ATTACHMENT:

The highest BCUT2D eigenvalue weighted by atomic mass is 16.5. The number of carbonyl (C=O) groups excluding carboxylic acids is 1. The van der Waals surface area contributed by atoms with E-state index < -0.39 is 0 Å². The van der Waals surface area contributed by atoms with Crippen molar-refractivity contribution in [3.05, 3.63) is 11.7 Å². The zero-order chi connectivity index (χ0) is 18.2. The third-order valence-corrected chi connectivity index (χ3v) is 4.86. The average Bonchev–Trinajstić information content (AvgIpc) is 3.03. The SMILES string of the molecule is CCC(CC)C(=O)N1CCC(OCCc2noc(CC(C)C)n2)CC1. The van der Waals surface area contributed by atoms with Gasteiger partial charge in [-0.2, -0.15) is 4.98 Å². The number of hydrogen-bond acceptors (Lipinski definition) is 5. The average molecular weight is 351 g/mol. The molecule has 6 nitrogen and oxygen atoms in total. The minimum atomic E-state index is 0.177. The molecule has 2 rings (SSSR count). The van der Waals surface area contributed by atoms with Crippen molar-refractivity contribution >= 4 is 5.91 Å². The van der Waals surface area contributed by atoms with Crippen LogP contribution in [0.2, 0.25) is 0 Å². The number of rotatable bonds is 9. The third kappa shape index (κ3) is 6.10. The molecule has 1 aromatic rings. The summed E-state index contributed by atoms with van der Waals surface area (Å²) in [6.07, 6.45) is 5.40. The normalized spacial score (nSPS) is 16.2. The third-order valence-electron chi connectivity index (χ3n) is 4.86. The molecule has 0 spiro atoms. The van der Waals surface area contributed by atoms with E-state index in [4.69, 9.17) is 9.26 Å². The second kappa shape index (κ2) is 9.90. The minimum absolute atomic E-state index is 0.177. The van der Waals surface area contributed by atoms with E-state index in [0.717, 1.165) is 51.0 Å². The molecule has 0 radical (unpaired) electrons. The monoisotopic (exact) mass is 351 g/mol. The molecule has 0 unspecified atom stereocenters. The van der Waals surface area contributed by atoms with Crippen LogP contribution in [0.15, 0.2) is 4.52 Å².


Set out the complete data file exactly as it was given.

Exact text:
The highest BCUT2D eigenvalue weighted by atomic mass is 16.5. The number of carbonyl (C=O) groups excluding carboxylic acids is 1. The van der Waals surface area contributed by atoms with E-state index < -0.39 is 0 Å². The van der Waals surface area contributed by atoms with Crippen molar-refractivity contribution in [3.05, 3.63) is 11.7 Å². The zero-order chi connectivity index (χ0) is 18.2. The third-order valence-corrected chi connectivity index (χ3v) is 4.86. The average Bonchev–Trinajstić information content (AvgIpc) is 3.03. The SMILES string of the molecule is CCC(CC)C(=O)N1CCC(OCCc2noc(CC(C)C)n2)CC1. The van der Waals surface area contributed by atoms with Gasteiger partial charge in [-0.2, -0.15) is 4.98 Å². The number of hydrogen-bond acceptors (Lipinski definition) is 5. The average molecular weight is 351 g/mol. The molecule has 6 nitrogen and oxygen atoms in total. The minimum atomic E-state index is 0.177. The molecule has 2 rings (SSSR count). The van der Waals surface area contributed by atoms with Crippen molar-refractivity contribution >= 4 is 5.91 Å². The van der Waals surface area contributed by atoms with Crippen LogP contribution in [0.2, 0.25) is 0 Å². The number of rotatable bonds is 9. The third kappa shape index (κ3) is 6.10. The molecule has 1 aromatic rings. The summed E-state index contributed by atoms with van der Waals surface area (Å²) in [6.07, 6.45) is 5.40. The normalized spacial score (nSPS) is 16.2. The third-order valence-electron chi connectivity index (χ3n) is 4.86. The molecule has 0 spiro atoms. The van der Waals surface area contributed by atoms with E-state index in [4.69, 9.17) is 9.26 Å². The second kappa shape index (κ2) is 9.90. The minimum absolute atomic E-state index is 0.177. The van der Waals surface area contributed by atoms with E-state index in [0.717, 1.165) is 51.0 Å². The molecule has 0 radical (unpaired) electrons. The monoisotopic (exact) mass is 351 g/mol. The molecule has 0 unspecified atom stereocenters. The van der Waals surface area contributed by atoms with Crippen LogP contribution in [0.15, 0.2) is 4.52 Å².